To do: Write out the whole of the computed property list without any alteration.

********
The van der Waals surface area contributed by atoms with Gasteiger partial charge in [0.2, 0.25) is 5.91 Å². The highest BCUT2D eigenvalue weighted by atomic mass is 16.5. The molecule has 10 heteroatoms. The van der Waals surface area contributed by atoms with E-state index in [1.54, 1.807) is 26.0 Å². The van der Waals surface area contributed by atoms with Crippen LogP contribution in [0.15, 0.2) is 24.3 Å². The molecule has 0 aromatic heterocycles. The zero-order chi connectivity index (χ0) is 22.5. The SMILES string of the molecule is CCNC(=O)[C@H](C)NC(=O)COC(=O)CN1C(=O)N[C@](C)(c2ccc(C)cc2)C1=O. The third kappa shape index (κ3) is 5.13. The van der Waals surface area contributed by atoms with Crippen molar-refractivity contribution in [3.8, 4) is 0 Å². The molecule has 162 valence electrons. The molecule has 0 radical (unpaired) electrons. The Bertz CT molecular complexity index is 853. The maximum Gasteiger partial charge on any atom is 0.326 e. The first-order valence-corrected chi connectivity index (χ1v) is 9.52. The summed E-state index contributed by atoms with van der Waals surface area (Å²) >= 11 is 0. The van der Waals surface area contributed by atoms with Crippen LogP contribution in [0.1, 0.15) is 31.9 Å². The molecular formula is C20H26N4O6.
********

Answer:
The van der Waals surface area contributed by atoms with Gasteiger partial charge in [0.2, 0.25) is 5.91 Å². The highest BCUT2D eigenvalue weighted by atomic mass is 16.5. The molecule has 10 heteroatoms. The van der Waals surface area contributed by atoms with E-state index in [1.54, 1.807) is 26.0 Å². The van der Waals surface area contributed by atoms with Crippen LogP contribution in [0.15, 0.2) is 24.3 Å². The molecule has 0 aromatic heterocycles. The zero-order chi connectivity index (χ0) is 22.5. The SMILES string of the molecule is CCNC(=O)[C@H](C)NC(=O)COC(=O)CN1C(=O)N[C@](C)(c2ccc(C)cc2)C1=O. The third kappa shape index (κ3) is 5.13. The van der Waals surface area contributed by atoms with Crippen molar-refractivity contribution in [3.8, 4) is 0 Å². The molecule has 162 valence electrons. The molecule has 0 radical (unpaired) electrons. The Bertz CT molecular complexity index is 853. The maximum Gasteiger partial charge on any atom is 0.326 e. The first-order valence-corrected chi connectivity index (χ1v) is 9.52. The summed E-state index contributed by atoms with van der Waals surface area (Å²) >= 11 is 0. The van der Waals surface area contributed by atoms with Crippen LogP contribution in [0.1, 0.15) is 31.9 Å². The molecular formula is C20H26N4O6.